October 31, 2019
As witches and wizards prepare to haunt neighbourhoods across Canada on October 31, dental hygienists urge us all to be mindful of warding off cavities on Halloween night.
While the new Canada’s Food Guide emphasizes sugar reduction for good overall health, dental hygienists have known for years that there is a link between high sugar intake and tooth decay (dental caries). Halloween treats—particularly sticky and chewy candies—can get stuck in the grooves of teeth; hard candies keep sugar in the mouth for long periods, potentially damaging tooth enamel. While no one wants to take the “treat” out of trick-or-treating, a little bit of restraint and advance planning can go a long way to maintaining children’s oral health. As Leanne Huvenaars, president of the Canadian Dental Hygienists Association (CDHA) explains, “Reducing overall sugar consumption, carefully timing when treats are eaten, and promoting good oral hygiene habits can prevent tooth decay and help your child to have a cavity-free Halloween.” Here are some “tricks” from Canadian dental hygienists for a tooth-friendly night of fun.
Parents and guardians can continue to encourage good oral health after Halloween by celebrating National Brush Day on November 1. It’s a perfect time to give everyone in the family a new toothbrush and talk about the importance of keeping teeth clean. “Make a pledge with your children to brush for two minutes, twice a day, with a fluoride toothpaste, and show them how to brush their teeth and tongue and clean between their teeth,” Huvenaars adds. Together with regularly scheduled dental hygiene appointments, proper oral hygiene care at home will keep our children smiling through Halloween and beyond!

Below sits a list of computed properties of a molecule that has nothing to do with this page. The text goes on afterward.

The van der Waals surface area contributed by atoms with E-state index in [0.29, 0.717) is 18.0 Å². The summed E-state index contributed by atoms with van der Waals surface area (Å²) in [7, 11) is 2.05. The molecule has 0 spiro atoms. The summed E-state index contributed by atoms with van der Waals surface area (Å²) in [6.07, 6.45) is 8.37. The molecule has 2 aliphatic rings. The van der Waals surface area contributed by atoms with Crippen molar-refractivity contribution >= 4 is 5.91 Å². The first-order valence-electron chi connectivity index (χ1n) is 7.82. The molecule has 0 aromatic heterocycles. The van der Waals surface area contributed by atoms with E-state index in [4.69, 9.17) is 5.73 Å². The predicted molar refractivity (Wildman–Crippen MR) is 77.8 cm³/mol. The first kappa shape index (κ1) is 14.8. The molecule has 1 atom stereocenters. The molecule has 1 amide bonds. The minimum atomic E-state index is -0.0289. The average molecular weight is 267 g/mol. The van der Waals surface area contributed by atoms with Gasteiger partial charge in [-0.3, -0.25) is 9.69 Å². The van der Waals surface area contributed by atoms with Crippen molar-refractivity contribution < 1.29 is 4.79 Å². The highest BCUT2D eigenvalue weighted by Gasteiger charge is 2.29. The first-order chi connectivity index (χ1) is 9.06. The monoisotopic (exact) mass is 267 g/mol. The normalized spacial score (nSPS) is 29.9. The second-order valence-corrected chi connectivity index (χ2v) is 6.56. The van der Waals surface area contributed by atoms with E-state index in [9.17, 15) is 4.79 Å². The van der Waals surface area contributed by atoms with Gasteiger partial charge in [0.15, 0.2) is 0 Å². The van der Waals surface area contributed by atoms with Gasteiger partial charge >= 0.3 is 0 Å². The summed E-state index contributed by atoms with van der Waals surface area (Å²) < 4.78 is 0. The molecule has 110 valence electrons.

CDHA is the collective national voice of more than 29,549 dental hygienists in Canada, directly representing 20,000 individual members, including students. Since 1963, CDHA has worked to advance the profession and promote the importance of oral health. Dental hygiene is the sixth largest registered health profession in Canada with professionals working in a variety of settings, including independent dental hygiene practice, with people of all ages, addressing issues related to oral health. For more information on oral health, visit: www.dentalhygienecanada.ca.
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